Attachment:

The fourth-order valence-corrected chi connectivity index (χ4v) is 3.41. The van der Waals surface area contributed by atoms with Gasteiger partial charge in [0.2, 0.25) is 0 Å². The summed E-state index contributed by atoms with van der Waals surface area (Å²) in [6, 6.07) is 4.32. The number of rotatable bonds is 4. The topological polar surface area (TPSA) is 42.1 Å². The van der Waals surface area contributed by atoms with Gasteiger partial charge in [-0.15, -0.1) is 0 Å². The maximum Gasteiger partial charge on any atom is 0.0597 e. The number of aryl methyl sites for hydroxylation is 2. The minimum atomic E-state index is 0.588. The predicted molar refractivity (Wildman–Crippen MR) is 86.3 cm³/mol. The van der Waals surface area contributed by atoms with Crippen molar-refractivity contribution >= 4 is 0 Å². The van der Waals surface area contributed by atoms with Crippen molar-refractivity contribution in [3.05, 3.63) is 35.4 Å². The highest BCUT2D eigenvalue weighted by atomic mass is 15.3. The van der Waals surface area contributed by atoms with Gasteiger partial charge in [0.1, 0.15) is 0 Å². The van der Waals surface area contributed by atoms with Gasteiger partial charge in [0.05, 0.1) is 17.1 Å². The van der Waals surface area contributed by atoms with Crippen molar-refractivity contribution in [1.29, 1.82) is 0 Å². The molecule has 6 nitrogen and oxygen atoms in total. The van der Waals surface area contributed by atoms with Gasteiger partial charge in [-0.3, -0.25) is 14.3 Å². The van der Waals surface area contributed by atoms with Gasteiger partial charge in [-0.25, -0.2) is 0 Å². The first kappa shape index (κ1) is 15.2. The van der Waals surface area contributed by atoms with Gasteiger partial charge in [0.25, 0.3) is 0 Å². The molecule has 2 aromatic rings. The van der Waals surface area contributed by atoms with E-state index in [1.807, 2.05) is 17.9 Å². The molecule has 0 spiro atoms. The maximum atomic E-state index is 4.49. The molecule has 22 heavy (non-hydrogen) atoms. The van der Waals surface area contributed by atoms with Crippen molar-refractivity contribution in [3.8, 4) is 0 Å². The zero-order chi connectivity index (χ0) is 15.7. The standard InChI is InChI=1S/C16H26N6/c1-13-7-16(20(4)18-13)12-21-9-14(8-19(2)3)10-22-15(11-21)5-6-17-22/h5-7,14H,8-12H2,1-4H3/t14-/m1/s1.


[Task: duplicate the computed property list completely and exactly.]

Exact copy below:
The fourth-order valence-corrected chi connectivity index (χ4v) is 3.41. The van der Waals surface area contributed by atoms with Gasteiger partial charge in [0.2, 0.25) is 0 Å². The summed E-state index contributed by atoms with van der Waals surface area (Å²) in [6, 6.07) is 4.32. The number of rotatable bonds is 4. The topological polar surface area (TPSA) is 42.1 Å². The van der Waals surface area contributed by atoms with Gasteiger partial charge in [-0.15, -0.1) is 0 Å². The maximum Gasteiger partial charge on any atom is 0.0597 e. The number of aryl methyl sites for hydroxylation is 2. The minimum atomic E-state index is 0.588. The predicted molar refractivity (Wildman–Crippen MR) is 86.3 cm³/mol. The van der Waals surface area contributed by atoms with Crippen molar-refractivity contribution >= 4 is 0 Å². The van der Waals surface area contributed by atoms with Crippen molar-refractivity contribution in [3.05, 3.63) is 35.4 Å². The highest BCUT2D eigenvalue weighted by atomic mass is 15.3. The van der Waals surface area contributed by atoms with Gasteiger partial charge in [0.1, 0.15) is 0 Å². The van der Waals surface area contributed by atoms with Gasteiger partial charge in [0.05, 0.1) is 17.1 Å². The van der Waals surface area contributed by atoms with Crippen molar-refractivity contribution in [1.29, 1.82) is 0 Å². The molecule has 6 nitrogen and oxygen atoms in total. The van der Waals surface area contributed by atoms with Gasteiger partial charge in [-0.3, -0.25) is 14.3 Å². The van der Waals surface area contributed by atoms with Gasteiger partial charge in [-0.25, -0.2) is 0 Å². The first kappa shape index (κ1) is 15.2. The van der Waals surface area contributed by atoms with Gasteiger partial charge in [0.25, 0.3) is 0 Å². The molecule has 2 aromatic rings. The van der Waals surface area contributed by atoms with E-state index in [1.807, 2.05) is 17.9 Å². The molecule has 0 spiro atoms. The maximum atomic E-state index is 4.49. The molecule has 22 heavy (non-hydrogen) atoms. The van der Waals surface area contributed by atoms with Crippen molar-refractivity contribution in [3.8, 4) is 0 Å². The zero-order chi connectivity index (χ0) is 15.7. The standard InChI is InChI=1S/C16H26N6/c1-13-7-16(20(4)18-13)12-21-9-14(8-19(2)3)10-22-15(11-21)5-6-17-22/h5-7,14H,8-12H2,1-4H3/t14-/m1/s1.